Pence: We Can Address Any Funding Issues With Obamacare Repeal Later

Chris Kleponis/picture-alliance/dpa/AP Images

Vice President Mike Pence on Thursday morning joined “Fox and Friends” to help sell the Senate’s last-ditch attempt to repeal Obamacare, where he argued that “almost anything” would be better than the Affordable Care Act and that any funding issues with the current proposal could be addressed later.

“Fox and Friends” co-host Brian Kilmeade asked Pence to respond to Republicans like New Jersey Gov. Chris Christie who oppose the deal since it will decrease federal funds to their states.

Pence acknowledged that the bill will decrease funding over time, but argued that the way the bill distributes money is preferable. He also argued that Republicans should push ahead despite concern about funding, and that any issues like that would be addressed later.

“It’s absolutely true to say the Graham-Cassidy bill over time levels out on a per-person basis the way we distribute money on healthcare, which I think resonates with most Americans, that we will ultimately get to place where the resources available to states are based on a per-individual basis. And we’ll get to that,” he said.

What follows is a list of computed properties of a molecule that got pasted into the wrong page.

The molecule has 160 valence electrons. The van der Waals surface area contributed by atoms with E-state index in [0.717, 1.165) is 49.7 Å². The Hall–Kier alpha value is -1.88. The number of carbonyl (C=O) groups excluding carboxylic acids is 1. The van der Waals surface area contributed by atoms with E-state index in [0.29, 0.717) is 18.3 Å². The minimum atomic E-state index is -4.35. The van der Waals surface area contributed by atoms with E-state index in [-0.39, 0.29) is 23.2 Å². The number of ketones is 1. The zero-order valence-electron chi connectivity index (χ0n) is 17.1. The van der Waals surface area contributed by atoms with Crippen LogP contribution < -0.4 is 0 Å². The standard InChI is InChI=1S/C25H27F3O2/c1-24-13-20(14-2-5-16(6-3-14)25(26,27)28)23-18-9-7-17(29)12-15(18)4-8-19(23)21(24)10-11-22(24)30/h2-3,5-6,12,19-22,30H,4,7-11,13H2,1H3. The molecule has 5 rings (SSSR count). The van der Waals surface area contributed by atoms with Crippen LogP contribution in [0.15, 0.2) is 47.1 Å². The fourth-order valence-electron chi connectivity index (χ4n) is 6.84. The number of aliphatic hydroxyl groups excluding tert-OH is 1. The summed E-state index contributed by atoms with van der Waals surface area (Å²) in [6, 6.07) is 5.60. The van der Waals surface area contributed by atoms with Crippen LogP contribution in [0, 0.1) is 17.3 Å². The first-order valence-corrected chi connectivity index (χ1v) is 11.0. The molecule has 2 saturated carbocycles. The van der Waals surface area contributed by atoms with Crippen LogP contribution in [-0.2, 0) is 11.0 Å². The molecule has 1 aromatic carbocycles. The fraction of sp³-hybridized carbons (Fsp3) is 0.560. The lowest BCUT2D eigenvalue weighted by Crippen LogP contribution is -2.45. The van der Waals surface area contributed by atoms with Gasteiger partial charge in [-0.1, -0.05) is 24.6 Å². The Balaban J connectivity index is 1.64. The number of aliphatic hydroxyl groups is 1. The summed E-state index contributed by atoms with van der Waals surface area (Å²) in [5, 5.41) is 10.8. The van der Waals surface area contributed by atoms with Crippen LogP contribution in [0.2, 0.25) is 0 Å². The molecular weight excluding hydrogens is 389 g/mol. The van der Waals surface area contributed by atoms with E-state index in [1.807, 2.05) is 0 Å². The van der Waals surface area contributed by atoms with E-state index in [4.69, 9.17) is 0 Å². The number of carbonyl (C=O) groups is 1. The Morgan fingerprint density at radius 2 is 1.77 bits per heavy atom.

“But, there is time in the days ahead and in future budgets to address those issues as they arise,” Pence added, stressing that the Graham-Cassidy bill is Republicans’ “last best chance” to “head America back in the direction of the kind of healthcare reform that’s based on individual choice, state based innovations.”

Earlier in the interview, Pence touted the bill by declaring that basically anything Republicans could pass would be better than the status quo.

“Almost anything would be better than Obamacare. Obamacare is imploding,” he said.

Asked if the bill would pass, considering that a few Republican senators have so far held off on publicly backing the bill, Pence said, “We’ll see. We’re close.”

ABOUT THE AUTHOR

Caitlin MacNeal is a News Writer based in Washington, D.C. Before joining TPM, Caitlin interned and wrote for the Huffington Post, the Sunlight Foundation and Slate. She is a graduate of Georgetown University.
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